The most extensive area of recent volcanic activity stretches in a band down the full length of the eastern coast. This is the "new" part of Australia, that formed much later than the "old", original, 2/3 of the continent. It formed as material scraped off the Pacific Plate accumulated along the subduction zone that was situated along the east coast at the time. Prior to this time there were volcanic island arcs off the east coast. During this process of the growth of the eastern part of the continent, these island arcs were swept up and incorporated into the growing margin of Australia. At one point in this process, the continental crust at the subduction zone locked on the oceanic crust of the plate that was diving under the continental crust. This caused the continental crust to buckle down. This allowed the ocean to invade the lower lying parts along the east coast, and some parts of central Australia. Eventually the locked crust slipped and the crust was then free to return to its original height, draining the seas that had formed on the continental crust.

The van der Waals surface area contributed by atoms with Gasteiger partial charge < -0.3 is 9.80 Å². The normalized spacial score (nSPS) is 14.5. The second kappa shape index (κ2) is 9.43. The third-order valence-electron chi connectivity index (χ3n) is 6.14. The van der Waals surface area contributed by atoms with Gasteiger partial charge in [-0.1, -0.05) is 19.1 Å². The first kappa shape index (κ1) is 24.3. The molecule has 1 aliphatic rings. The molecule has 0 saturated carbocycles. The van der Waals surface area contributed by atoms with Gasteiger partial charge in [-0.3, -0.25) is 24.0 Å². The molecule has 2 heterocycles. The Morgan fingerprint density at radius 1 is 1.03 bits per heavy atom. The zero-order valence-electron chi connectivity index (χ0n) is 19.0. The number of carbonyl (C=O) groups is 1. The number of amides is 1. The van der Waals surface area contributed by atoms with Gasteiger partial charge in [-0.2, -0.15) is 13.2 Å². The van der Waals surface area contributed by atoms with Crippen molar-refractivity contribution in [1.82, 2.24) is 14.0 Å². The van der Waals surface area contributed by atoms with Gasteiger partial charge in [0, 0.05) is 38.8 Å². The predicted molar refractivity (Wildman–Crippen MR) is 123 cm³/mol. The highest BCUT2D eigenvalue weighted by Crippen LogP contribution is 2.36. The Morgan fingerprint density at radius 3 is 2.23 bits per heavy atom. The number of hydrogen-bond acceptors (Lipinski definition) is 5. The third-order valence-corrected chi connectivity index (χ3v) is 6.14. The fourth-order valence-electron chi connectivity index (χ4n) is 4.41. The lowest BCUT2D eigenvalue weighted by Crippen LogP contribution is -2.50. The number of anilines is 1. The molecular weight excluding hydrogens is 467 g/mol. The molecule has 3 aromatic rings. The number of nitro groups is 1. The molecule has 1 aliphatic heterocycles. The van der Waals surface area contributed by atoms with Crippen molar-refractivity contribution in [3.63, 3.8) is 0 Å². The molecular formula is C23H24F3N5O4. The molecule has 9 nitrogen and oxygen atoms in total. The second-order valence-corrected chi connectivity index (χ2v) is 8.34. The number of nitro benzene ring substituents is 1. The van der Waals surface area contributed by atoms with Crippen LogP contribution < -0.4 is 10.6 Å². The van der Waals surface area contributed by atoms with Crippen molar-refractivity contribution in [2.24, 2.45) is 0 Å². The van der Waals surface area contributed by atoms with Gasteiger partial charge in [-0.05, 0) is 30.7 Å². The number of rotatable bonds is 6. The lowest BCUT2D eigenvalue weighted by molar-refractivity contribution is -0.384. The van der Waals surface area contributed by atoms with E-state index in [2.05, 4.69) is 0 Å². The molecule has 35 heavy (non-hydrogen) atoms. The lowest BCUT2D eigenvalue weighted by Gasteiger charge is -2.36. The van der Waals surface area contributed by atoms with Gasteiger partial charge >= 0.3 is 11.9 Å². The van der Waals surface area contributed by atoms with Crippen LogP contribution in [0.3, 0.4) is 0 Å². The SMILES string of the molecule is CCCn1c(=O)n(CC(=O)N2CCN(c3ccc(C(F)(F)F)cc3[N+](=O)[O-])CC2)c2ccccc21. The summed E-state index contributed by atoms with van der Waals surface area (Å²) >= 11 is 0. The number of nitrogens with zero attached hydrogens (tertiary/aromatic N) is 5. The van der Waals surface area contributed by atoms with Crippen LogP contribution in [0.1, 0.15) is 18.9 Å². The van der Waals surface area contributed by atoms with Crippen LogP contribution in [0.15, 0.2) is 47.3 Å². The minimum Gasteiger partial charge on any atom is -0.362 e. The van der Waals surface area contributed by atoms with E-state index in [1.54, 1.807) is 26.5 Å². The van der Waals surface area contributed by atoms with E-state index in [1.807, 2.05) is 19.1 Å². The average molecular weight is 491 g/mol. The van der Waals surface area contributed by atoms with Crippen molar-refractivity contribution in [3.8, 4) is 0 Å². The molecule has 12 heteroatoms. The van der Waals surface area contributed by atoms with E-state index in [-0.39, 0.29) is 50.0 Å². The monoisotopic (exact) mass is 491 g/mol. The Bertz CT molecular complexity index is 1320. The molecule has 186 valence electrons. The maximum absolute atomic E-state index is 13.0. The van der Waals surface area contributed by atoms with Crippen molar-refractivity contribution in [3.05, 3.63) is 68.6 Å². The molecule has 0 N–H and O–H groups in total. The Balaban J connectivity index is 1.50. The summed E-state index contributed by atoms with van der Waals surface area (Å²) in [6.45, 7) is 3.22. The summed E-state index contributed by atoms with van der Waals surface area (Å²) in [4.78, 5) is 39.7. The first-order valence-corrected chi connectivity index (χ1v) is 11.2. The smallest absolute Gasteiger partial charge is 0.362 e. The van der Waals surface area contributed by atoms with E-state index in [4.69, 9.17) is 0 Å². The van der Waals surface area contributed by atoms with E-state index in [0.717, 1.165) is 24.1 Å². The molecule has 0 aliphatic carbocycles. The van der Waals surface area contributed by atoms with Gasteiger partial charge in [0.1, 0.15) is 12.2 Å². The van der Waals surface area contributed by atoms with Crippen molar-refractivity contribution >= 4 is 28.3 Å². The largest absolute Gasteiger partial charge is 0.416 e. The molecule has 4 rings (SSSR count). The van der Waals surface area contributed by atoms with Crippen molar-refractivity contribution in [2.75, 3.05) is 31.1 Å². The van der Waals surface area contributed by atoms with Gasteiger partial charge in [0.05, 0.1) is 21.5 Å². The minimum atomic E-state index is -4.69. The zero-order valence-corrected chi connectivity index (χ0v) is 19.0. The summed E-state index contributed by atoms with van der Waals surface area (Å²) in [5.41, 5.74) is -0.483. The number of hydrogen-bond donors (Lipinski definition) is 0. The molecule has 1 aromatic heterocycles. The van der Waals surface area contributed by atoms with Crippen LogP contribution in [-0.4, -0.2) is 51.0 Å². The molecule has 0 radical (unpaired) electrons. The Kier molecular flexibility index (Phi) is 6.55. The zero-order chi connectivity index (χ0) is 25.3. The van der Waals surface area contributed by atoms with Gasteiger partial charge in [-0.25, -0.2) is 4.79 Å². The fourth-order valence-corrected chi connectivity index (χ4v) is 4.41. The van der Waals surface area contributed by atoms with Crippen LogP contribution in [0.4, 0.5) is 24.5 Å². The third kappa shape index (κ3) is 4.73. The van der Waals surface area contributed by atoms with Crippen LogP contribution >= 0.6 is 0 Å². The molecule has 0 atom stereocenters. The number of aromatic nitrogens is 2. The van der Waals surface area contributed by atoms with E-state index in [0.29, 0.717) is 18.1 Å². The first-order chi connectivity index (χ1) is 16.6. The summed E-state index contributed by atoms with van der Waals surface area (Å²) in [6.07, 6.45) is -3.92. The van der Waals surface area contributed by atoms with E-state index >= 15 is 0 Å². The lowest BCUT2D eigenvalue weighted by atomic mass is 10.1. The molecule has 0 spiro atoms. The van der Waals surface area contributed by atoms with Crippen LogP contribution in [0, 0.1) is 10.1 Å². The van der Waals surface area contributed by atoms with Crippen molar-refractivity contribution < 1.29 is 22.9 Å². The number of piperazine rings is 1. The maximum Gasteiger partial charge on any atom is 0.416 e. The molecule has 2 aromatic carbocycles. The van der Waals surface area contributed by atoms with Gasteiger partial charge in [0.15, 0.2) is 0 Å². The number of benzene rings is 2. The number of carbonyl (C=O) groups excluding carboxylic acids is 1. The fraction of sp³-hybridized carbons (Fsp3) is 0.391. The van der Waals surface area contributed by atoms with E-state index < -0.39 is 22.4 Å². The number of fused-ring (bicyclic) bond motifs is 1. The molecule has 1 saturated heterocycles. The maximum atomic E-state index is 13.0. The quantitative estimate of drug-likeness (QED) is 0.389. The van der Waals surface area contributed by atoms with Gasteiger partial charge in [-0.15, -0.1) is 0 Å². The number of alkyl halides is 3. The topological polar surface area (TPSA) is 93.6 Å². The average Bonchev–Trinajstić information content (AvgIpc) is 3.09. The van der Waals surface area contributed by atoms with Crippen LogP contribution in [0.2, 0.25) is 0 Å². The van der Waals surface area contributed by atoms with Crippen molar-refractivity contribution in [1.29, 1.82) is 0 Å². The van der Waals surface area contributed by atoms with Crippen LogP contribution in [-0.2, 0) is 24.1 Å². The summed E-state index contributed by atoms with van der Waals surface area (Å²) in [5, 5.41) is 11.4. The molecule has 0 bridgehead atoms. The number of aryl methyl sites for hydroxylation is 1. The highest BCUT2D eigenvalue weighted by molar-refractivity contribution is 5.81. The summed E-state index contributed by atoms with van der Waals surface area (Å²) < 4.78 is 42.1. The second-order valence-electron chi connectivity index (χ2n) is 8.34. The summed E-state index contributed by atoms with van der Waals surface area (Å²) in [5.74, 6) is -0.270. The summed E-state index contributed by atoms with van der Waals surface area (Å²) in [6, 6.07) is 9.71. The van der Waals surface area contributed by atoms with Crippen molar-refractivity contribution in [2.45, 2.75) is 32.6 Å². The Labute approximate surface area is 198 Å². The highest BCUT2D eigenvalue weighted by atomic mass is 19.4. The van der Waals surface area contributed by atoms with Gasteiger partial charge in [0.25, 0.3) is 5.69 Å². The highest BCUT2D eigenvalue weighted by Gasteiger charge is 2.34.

This process is familiar to scientists studying earthquakes and tsunamis, it occurs at subduction zones around the world from time to time. It occurred in 2004, when two plates near Java locked, then released catastrophically, causing the devastating tsunami. The release of the plate in Indonesia  allowed the crust to suddenly bounce back up by 15 metres. When the plates locked along the Australian subduction zone the crust was bent down about 350 metres. The rebound probably wasn't as sudden as with the Indonesian tsunami.